The project team was aware of studies showing that 10 to 12% of low-income housing occupants suffer from respiratory health problems. As such, an emphasis was placed on providing livable and healthy homes for people with respiratory health issues and resulted in the use of low-VOC cabinetry, adhesives, finishes, and sealants. As part of the improved indoor air quality package, the air-tight drywall approach was used, which reduces air leakage through exterior walls, minimizing opportunities for mold growth. To help limit the introduction of pollutants once residences are occupied, an allowance of $2,000 is reserved for families to purchase low allergen furniture. Thirty five of the homes set aside for low-income residents will be built as “Breathe Easy Houses” for families with asthma-related health problems. Further, the Seattle Housing Authority teamed with several other local agencies and received $1.8 million in federal and private funding to assess and assist asthma occupants at High Point. To help minimize asthma and allergy triggers, plants with minimal pollen release were chosen for the landscaping at High Point.
Lessons Learned from the Architect -
For the integrated stormwater management plan to work, our civil team had to have someone on site at all times. A lot of details go into making such a strategy successful. Heavy equipment can’t be driven over vegetated swales nor can materials be stacked on areas that are meant to infiltrate stormwater. If the soils are compacted, infiltration won’t occur. So beyond coordination during design, to really make this work, follow through in the field is critical.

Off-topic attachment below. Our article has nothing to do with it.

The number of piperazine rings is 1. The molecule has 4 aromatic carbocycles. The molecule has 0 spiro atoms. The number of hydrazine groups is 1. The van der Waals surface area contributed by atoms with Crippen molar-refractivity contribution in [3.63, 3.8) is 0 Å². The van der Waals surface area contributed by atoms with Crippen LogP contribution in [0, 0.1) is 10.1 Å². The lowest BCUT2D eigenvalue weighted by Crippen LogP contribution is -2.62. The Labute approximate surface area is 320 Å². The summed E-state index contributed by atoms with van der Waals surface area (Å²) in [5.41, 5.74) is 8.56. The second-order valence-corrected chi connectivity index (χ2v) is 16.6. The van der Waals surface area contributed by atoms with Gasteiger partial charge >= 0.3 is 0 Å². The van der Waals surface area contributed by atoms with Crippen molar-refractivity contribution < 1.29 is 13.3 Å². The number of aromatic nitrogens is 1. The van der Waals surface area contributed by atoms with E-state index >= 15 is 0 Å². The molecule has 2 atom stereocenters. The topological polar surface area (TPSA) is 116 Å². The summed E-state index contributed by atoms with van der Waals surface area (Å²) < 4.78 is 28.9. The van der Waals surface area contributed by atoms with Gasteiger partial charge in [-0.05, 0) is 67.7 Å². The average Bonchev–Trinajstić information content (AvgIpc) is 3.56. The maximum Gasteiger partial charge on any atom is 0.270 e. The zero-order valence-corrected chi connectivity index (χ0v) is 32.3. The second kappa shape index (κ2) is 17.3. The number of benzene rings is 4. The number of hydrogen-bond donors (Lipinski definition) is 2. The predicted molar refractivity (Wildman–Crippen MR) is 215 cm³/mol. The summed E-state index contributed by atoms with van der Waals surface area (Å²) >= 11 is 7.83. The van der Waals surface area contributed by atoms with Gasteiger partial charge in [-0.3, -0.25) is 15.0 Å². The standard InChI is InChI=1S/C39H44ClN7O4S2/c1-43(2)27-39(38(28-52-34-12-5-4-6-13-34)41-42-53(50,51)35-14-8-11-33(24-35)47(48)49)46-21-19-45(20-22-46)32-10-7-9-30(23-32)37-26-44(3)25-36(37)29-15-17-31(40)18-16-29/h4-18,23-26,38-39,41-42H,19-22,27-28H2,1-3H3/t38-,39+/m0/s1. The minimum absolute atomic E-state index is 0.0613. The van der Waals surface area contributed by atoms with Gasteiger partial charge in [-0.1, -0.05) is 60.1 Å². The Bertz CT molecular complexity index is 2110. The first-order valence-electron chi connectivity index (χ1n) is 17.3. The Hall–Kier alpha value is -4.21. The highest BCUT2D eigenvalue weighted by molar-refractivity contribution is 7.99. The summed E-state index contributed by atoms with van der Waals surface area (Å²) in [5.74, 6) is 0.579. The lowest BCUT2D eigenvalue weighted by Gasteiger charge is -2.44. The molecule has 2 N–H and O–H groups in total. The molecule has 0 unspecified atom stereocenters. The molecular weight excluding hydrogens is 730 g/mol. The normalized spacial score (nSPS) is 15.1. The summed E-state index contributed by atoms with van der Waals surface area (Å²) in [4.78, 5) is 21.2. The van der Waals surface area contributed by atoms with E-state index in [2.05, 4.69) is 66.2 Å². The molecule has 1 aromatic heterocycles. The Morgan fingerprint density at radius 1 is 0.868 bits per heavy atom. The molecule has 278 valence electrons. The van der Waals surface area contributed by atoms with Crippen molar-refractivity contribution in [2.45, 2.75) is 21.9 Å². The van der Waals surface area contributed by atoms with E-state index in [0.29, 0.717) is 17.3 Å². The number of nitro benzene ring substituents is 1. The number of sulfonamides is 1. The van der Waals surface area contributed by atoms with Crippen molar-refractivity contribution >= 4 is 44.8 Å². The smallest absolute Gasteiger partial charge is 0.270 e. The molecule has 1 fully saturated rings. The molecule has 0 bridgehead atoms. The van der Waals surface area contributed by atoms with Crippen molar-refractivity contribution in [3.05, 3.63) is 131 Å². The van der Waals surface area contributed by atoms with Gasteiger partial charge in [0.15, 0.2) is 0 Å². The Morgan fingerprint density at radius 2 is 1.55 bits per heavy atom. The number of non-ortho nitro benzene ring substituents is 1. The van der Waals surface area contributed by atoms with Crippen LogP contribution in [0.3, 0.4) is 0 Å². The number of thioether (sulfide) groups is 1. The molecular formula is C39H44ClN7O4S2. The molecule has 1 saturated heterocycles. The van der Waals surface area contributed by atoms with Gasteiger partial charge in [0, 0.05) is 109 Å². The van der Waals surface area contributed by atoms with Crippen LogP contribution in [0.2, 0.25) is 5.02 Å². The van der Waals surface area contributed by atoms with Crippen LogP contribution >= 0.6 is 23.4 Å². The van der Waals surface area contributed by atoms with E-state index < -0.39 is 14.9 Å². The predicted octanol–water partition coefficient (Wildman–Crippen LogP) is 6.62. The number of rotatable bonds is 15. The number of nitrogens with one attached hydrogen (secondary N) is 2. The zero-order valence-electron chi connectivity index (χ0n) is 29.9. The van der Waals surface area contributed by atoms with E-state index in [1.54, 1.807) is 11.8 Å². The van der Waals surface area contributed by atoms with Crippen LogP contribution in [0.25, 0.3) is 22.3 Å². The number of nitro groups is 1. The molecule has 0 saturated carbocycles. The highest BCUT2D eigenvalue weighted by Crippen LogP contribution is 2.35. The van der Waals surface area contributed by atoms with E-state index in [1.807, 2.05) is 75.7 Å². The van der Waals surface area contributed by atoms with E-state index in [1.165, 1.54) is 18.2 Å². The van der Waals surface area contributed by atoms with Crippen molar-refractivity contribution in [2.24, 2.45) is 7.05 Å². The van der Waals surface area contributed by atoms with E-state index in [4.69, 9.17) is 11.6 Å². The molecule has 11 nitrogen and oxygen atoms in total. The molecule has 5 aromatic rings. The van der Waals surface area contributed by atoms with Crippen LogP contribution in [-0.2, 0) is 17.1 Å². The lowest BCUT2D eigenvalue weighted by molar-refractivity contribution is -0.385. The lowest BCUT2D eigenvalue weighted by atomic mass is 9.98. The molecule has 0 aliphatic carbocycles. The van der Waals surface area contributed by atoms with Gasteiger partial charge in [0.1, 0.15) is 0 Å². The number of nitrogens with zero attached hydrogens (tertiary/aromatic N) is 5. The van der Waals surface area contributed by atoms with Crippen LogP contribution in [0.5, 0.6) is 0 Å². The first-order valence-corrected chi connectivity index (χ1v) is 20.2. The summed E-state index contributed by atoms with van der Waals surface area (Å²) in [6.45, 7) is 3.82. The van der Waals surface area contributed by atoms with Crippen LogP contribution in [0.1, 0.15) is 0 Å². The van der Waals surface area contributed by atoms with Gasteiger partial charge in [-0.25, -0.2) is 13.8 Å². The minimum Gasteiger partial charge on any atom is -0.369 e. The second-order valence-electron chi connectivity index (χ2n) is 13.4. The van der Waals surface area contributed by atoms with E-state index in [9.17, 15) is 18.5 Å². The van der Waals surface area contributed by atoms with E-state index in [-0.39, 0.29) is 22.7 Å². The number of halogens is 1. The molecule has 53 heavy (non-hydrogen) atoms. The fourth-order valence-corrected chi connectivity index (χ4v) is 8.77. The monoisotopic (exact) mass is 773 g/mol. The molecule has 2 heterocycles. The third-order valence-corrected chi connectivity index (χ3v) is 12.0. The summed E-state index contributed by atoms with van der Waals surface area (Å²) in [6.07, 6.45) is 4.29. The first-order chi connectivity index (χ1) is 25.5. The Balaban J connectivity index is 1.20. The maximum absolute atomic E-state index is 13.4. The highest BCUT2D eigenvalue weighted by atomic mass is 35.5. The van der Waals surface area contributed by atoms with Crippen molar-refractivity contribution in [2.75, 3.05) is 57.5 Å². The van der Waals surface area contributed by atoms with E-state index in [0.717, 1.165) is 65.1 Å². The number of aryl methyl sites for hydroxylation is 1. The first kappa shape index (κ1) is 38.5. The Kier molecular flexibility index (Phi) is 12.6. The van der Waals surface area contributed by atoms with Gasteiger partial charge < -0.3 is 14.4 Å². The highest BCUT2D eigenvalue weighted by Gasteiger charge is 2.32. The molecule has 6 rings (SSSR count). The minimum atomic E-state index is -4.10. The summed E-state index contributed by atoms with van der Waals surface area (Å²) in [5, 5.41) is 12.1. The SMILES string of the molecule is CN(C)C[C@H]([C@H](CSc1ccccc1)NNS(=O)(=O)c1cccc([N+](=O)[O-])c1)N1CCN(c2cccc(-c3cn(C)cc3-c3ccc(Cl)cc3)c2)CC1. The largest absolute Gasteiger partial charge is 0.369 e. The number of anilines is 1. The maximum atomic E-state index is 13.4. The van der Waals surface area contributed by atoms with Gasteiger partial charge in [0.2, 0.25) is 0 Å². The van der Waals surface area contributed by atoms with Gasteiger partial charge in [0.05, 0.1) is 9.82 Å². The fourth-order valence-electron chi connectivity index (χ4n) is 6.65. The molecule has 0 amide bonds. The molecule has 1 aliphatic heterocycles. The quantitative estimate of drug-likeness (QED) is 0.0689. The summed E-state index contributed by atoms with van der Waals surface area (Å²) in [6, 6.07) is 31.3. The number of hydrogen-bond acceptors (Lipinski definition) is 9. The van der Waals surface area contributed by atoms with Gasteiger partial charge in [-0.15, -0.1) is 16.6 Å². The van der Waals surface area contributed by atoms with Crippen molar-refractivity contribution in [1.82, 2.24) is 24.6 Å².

- The project density integrates well with the historical neighborhood pattern.
- The "Breathe Easy" homes are commendable.
- The designs are crisp and clear.
- The accessible zero-step entries are well done.
|AIA Green Housing Guidelines||High Point|
|Infill/brownfield/adaptive re-use/high density||Project density is 14 - 36 units per acre.|
|Located near public transportation||There are bus stops and shelters on site.|
|Pedestrian/bicycle friendly||Bike paths and storage, pedestrian links|
|Landscaping: water saving/shading||Over 100 large trees preserved with approximately2,500 trees added; drought resistant plants.|
|Daylighting||Home designs incorporate daylighting strategies.|
|Green roofs/cool roofs||Park shelters have green roofs.|
|High Performance Building Envelope||R-19 walls, R-38 roof, R-10 rigid insulation under slabs; double glazed low E vinyl windows.|
|Stormwater Management||Attractive natural drainage system including a network of vegetated and grass-lined swales.|
|Water Saving Appliances||Front loading washers, tankless water heaters.|
|Energy Efficiency Heating and Cooling||All units have tankless hot water heaters supply wall-mounted radiators and domestic hot water.|
|Energy Star Appliances/Lighting||Appliances and lighting are Energy Star.|
|Renewable Energy||Carbon credits used to off set energy consumption; solar hot water.|
|Recycled Content Materials or Recycling On Site||Deconstruction of existing homes; other recycled materials in kitchens and baths.|
|Limit Emissions/moisture/sound/allergens||Low-VOC paints, non-VOC Breath Easy homes for paints, adhesives, cabinetry, flooring.|